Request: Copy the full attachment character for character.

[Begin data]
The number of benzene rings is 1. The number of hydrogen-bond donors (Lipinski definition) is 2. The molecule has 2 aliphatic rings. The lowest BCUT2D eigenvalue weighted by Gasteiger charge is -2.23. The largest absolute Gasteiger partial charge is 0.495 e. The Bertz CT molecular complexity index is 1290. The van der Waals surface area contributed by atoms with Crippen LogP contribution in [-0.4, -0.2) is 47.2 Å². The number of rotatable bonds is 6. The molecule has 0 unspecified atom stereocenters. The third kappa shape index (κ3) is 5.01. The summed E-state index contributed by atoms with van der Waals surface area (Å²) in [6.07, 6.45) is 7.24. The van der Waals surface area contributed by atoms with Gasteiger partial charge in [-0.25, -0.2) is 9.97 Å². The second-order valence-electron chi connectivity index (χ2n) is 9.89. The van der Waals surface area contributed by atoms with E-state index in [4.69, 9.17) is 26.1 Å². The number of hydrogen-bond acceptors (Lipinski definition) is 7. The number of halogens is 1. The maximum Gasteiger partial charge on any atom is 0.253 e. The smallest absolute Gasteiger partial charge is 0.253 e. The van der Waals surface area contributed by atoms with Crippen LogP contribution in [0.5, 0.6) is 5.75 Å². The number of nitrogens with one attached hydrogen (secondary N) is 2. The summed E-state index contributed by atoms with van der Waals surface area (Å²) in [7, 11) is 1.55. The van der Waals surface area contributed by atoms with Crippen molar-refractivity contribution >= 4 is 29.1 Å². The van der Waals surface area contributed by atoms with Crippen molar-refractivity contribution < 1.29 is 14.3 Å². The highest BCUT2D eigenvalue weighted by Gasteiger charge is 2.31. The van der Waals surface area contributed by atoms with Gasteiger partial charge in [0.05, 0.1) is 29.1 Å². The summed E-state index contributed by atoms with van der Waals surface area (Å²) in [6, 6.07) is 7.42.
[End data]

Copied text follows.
The number of benzene rings is 1. The number of hydrogen-bond donors (Lipinski definition) is 2. The molecule has 2 aliphatic rings. The lowest BCUT2D eigenvalue weighted by Gasteiger charge is -2.23. The largest absolute Gasteiger partial charge is 0.495 e. The Bertz CT molecular complexity index is 1290. The van der Waals surface area contributed by atoms with Crippen LogP contribution in [-0.4, -0.2) is 47.2 Å². The number of rotatable bonds is 6. The molecule has 0 unspecified atom stereocenters. The third kappa shape index (κ3) is 5.01. The summed E-state index contributed by atoms with van der Waals surface area (Å²) in [6.07, 6.45) is 7.24. The van der Waals surface area contributed by atoms with Gasteiger partial charge in [-0.25, -0.2) is 9.97 Å². The second-order valence-electron chi connectivity index (χ2n) is 9.89. The van der Waals surface area contributed by atoms with E-state index in [4.69, 9.17) is 26.1 Å². The number of hydrogen-bond acceptors (Lipinski definition) is 7. The number of halogens is 1. The maximum Gasteiger partial charge on any atom is 0.253 e. The smallest absolute Gasteiger partial charge is 0.253 e. The van der Waals surface area contributed by atoms with Crippen LogP contribution in [0.5, 0.6) is 5.75 Å². The number of nitrogens with one attached hydrogen (secondary N) is 2. The summed E-state index contributed by atoms with van der Waals surface area (Å²) in [7, 11) is 1.55. The van der Waals surface area contributed by atoms with Crippen molar-refractivity contribution >= 4 is 29.1 Å². The van der Waals surface area contributed by atoms with Crippen molar-refractivity contribution < 1.29 is 14.3 Å². The highest BCUT2D eigenvalue weighted by Gasteiger charge is 2.31. The van der Waals surface area contributed by atoms with Gasteiger partial charge in [0.05, 0.1) is 29.1 Å². The summed E-state index contributed by atoms with van der Waals surface area (Å²) in [6, 6.07) is 7.42.